This also has a profound impact on people’s access to healthy nutrition—especially important for older people, who may have dietary restrictions due to chronic medical conditions and dental problems. More than one million people in eastern Ukraine do not have regular access to food and are in need of livelihood support.

The conflict in Ukraine has also disrupted basic services such as water, gas, electricity, telecommunications, and transportation, especially in rural communities near the conflict zone. Some 3.6 million people in eastern Ukraine have problems accessing water, as the water supply system is regularly damaged by shelling. Residents of rural communities also experience difficulties due to their physical isolation. Unable to reach facilities on the other side of the contact line, they often have to travel for hours by erratic public transport in order to buy medicines and other necessities.

Elderly women are impacted by the gender gap

Life expectancy for men and women is typically different, in most countries varying by a few years. In Ukraine, there is a 10 year gap between male and female life expectancy, at 67 and 77 years, respectively, resulting in many more elderly women than elderly men. Not surprisingly, 76% of MSF’s mobile clinic patients are female.

Women have specific health, hygiene, and physiological needs that entitle them to special protection under humanitarian law. Women in Ukraine also have significant social vulnerabilities, particularly in the areas of economic participation and opportunity, health and survival, and political empowerment. Ukraine ranks 65th in the world for gender parity, according to the 2018 Global Gender Gap Index, compared to 56th in 2014.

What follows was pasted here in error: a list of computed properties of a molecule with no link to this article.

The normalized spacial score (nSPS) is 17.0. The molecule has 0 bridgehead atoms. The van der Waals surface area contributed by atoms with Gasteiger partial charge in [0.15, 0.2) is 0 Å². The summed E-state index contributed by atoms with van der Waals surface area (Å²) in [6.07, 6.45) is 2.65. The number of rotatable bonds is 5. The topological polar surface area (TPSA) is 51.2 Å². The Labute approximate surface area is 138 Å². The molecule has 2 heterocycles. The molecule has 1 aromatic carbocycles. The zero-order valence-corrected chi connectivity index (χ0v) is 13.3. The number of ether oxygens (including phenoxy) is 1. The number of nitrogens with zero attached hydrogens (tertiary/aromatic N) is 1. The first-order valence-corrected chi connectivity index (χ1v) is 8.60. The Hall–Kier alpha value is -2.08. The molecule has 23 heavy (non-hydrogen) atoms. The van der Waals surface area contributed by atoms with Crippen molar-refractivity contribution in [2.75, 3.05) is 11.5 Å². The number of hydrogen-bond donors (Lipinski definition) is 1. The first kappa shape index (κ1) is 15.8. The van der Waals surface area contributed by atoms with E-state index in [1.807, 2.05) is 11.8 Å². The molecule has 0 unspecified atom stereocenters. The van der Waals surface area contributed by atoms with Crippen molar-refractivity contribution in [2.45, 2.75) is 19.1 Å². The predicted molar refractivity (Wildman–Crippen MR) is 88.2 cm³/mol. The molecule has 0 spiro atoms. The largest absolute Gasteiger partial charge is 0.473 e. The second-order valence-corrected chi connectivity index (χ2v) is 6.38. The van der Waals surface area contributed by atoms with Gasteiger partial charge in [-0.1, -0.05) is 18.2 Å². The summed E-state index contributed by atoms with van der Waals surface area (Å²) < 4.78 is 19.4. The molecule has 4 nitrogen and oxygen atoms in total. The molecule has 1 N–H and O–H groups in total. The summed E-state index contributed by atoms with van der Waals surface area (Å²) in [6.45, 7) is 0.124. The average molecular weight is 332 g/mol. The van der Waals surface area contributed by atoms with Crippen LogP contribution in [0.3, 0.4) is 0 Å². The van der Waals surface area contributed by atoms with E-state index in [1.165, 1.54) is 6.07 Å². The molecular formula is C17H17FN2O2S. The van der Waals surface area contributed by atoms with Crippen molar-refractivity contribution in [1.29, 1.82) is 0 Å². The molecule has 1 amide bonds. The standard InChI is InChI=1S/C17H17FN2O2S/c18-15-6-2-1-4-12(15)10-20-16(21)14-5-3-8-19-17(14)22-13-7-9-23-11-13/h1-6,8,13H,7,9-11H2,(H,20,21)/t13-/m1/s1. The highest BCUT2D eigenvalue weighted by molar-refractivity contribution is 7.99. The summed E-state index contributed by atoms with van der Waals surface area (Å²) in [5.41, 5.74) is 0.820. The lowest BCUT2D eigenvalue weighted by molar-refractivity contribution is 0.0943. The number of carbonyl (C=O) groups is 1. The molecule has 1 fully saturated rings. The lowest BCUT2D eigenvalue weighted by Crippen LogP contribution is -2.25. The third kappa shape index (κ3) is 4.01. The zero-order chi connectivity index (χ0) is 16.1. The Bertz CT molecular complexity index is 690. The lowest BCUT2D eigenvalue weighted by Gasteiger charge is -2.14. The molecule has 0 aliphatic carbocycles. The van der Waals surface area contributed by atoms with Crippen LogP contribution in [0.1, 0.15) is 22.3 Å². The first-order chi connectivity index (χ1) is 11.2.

Older people with disabilities are additionally vulnerable

Elderly people are more likely to have disabilities, which can make it harder to escape from danger and exercise one’s right to humanitarian assistance. Older people with disabilities are likely to be disproportionately affected by physical barriers (such as distance, lack of transport, and inaccessible environments), attitudinal barriers (such as discrimination), and institutional barriers (such as policies requiring physical presence to collect pensions). Older people with disabilities are also at a greater risk of poverty and have higher needs for healthcare and rehabilitation. In Ukraine, our teams strive to accommodate patients with disabilities—for example by providing home visits when possible.

Still, greater efforts need to be made throughout the humanitarian community to recognise the particular needs of older people and those with disabilities in contexts of complex emergencies. This can be done by proactively looking for people who cannot independently seek and access medical assistance.

Humanitarians have traditionally focused their efforts on affected communities that have sought assistance and protection, such as displaced populations. However, it is also necessary to reflect on the needs of those who stay behind in dire conditions. Our experience in Ukraine reaffirms that those who stay behind are more likely to be older, female, at a high probability of suffering chronic health conditions and/or disability, and living in rural environments.

Grigor Simonyan has worked in the humanitarian field for over 14 years with Caritas, Catholic Relief Services, Mercy Corps, and MSF. Since 2012, he has been country director with MSF in Kyrgyzstan, South Sudan, India, and presently Ukraine (since 2018).

Competing interests: None declared.